Objective: We tested whether soap presence in the home or a designated handwashing station was associated with diarrhoea and respiratory illness in Kenya. Methods: In April 2009, we observed presence of a handwashing station and soap in households participating in a longitudinal health surveillance system in rural Kenya. Diarrhoea and acute respiratory illness (ARI) in children < 5 years old were identified using parent-reported syndromic surveillance collected January-April 2009. We used multivariate generalised linear regression to estimate differences in prevalence of illness between households with and without the presence of soap in the home and a handwashing station. Results: Among 2547 children, prevalence of diarrhoea and ARI was 2.3 and 11.4 days per 100 child-days, respectively. Soap was observed in 97% of households. Children in households with soap had 1.3 fewer days of diarrhoea/100 child-days (95% CI -2.6, -0.1) than children in households without soap. ARI prevalence was not associated with presence of soap. A handwashing station was identified in 1.4% of households and was not associated with a difference in diarrhoea or ARI prevalence. Conclusions: Soap presence in the home was significantly associated with reduced diarrhoea, but not ARI, in children in rural western Kenya. Whereas most households had soap in the home, almost none had a designated handwashing station, which may prevent handwashing at key times of hand contamination.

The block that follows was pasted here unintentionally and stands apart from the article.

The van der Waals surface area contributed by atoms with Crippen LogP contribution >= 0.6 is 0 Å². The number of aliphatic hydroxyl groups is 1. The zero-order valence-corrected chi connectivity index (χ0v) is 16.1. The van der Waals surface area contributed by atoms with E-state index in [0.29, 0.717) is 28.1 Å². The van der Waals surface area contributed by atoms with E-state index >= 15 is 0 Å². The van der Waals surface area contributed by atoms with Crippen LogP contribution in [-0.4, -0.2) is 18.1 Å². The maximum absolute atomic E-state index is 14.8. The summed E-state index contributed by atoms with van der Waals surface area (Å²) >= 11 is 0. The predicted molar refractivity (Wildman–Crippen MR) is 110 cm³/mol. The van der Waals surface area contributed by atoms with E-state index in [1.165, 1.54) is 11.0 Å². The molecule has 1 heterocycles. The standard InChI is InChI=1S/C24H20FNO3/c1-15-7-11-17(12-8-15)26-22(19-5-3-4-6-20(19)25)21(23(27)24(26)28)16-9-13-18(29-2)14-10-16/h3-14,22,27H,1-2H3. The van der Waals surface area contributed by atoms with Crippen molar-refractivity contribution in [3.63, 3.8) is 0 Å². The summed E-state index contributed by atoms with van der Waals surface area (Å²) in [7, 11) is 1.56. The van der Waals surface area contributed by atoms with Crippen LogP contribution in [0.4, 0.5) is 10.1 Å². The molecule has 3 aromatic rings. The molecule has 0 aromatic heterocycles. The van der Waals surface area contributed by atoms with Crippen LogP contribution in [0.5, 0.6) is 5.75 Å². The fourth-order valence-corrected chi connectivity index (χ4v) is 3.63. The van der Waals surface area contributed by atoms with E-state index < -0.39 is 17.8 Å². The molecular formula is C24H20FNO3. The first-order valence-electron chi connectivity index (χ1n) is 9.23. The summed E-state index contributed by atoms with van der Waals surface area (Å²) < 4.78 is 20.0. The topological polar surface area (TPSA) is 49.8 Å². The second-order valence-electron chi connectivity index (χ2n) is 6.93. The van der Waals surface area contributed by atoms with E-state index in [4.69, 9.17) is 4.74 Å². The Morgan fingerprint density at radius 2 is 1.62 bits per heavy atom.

- Acute respiratory infection
ASJC Scopus subject areas
- Public Health, Environmental and Occupational Health
- Infectious Diseases